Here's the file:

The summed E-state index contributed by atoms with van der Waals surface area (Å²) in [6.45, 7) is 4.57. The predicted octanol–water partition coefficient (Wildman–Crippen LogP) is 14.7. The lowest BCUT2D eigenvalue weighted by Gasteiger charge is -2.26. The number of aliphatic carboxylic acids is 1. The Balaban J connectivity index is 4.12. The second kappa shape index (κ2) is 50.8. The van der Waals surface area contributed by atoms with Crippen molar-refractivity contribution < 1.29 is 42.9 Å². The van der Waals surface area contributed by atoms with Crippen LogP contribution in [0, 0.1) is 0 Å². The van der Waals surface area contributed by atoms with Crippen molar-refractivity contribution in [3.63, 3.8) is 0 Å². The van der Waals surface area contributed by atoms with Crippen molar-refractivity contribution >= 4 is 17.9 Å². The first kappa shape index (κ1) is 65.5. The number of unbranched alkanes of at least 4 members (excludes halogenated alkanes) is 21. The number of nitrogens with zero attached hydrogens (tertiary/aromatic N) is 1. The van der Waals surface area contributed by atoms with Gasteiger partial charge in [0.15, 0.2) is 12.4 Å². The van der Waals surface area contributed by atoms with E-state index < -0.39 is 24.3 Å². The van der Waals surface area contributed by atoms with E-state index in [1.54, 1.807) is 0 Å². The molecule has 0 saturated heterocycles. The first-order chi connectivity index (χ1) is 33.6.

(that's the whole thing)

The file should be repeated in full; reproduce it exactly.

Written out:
The summed E-state index contributed by atoms with van der Waals surface area (Å²) in [6.45, 7) is 4.57. The predicted octanol–water partition coefficient (Wildman–Crippen LogP) is 14.7. The lowest BCUT2D eigenvalue weighted by Gasteiger charge is -2.26. The number of aliphatic carboxylic acids is 1. The Balaban J connectivity index is 4.12. The second kappa shape index (κ2) is 50.8. The van der Waals surface area contributed by atoms with Crippen molar-refractivity contribution < 1.29 is 42.9 Å². The van der Waals surface area contributed by atoms with Crippen LogP contribution in [0, 0.1) is 0 Å². The van der Waals surface area contributed by atoms with Crippen molar-refractivity contribution in [3.63, 3.8) is 0 Å². The van der Waals surface area contributed by atoms with Crippen molar-refractivity contribution >= 4 is 17.9 Å². The first kappa shape index (κ1) is 65.5. The number of unbranched alkanes of at least 4 members (excludes halogenated alkanes) is 21. The number of nitrogens with zero attached hydrogens (tertiary/aromatic N) is 1. The van der Waals surface area contributed by atoms with Gasteiger partial charge in [0.15, 0.2) is 12.4 Å². The van der Waals surface area contributed by atoms with E-state index < -0.39 is 24.3 Å². The van der Waals surface area contributed by atoms with E-state index in [1.54, 1.807) is 0 Å². The molecule has 0 saturated heterocycles. The first-order chi connectivity index (χ1) is 33.6.